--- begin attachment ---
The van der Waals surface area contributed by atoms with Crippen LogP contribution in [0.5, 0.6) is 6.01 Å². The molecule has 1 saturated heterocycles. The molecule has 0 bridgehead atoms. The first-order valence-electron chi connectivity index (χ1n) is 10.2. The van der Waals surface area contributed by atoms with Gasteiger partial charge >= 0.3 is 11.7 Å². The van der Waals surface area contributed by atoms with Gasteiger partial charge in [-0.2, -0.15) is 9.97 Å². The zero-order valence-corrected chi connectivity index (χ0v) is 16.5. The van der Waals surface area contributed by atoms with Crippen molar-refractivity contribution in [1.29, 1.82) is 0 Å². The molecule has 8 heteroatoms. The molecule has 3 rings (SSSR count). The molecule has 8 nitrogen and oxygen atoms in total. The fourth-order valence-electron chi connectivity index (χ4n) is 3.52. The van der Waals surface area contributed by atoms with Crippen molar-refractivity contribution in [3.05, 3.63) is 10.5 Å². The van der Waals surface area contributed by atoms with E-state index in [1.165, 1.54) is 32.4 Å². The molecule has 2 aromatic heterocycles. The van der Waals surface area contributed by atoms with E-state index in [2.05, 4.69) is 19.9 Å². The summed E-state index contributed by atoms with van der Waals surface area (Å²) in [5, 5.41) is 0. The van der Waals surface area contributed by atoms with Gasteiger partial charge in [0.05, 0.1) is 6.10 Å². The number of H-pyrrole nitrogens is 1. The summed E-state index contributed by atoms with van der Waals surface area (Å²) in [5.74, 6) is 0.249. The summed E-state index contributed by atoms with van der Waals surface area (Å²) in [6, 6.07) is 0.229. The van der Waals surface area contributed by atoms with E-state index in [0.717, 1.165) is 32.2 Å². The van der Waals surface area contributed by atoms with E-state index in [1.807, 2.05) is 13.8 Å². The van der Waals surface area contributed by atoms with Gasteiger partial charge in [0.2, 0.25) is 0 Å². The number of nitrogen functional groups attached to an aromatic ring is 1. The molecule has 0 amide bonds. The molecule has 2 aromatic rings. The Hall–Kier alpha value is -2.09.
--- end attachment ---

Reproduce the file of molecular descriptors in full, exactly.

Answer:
The van der Waals surface area contributed by atoms with Crippen LogP contribution in [0.5, 0.6) is 6.01 Å². The molecule has 1 saturated heterocycles. The molecule has 0 bridgehead atoms. The first-order valence-electron chi connectivity index (χ1n) is 10.2. The van der Waals surface area contributed by atoms with Gasteiger partial charge >= 0.3 is 11.7 Å². The van der Waals surface area contributed by atoms with Gasteiger partial charge in [-0.2, -0.15) is 9.97 Å². The zero-order valence-corrected chi connectivity index (χ0v) is 16.5. The van der Waals surface area contributed by atoms with Crippen molar-refractivity contribution in [1.29, 1.82) is 0 Å². The molecule has 8 heteroatoms. The molecule has 3 rings (SSSR count). The molecule has 8 nitrogen and oxygen atoms in total. The fourth-order valence-electron chi connectivity index (χ4n) is 3.52. The van der Waals surface area contributed by atoms with Crippen molar-refractivity contribution in [3.05, 3.63) is 10.5 Å². The van der Waals surface area contributed by atoms with E-state index in [1.165, 1.54) is 32.4 Å². The molecule has 2 aromatic heterocycles. The van der Waals surface area contributed by atoms with E-state index in [2.05, 4.69) is 19.9 Å². The summed E-state index contributed by atoms with van der Waals surface area (Å²) in [5, 5.41) is 0. The van der Waals surface area contributed by atoms with Gasteiger partial charge in [0.05, 0.1) is 6.10 Å². The number of H-pyrrole nitrogens is 1. The summed E-state index contributed by atoms with van der Waals surface area (Å²) in [5.74, 6) is 0.249. The summed E-state index contributed by atoms with van der Waals surface area (Å²) in [6, 6.07) is 0.229. The van der Waals surface area contributed by atoms with E-state index in [0.717, 1.165) is 32.2 Å². The van der Waals surface area contributed by atoms with E-state index in [1.807, 2.05) is 13.8 Å². The van der Waals surface area contributed by atoms with Gasteiger partial charge in [0.2, 0.25) is 0 Å². The number of nitrogen functional groups attached to an aromatic ring is 1. The molecule has 0 amide bonds. The molecule has 2 aromatic rings. The Hall–Kier alpha value is -2.09.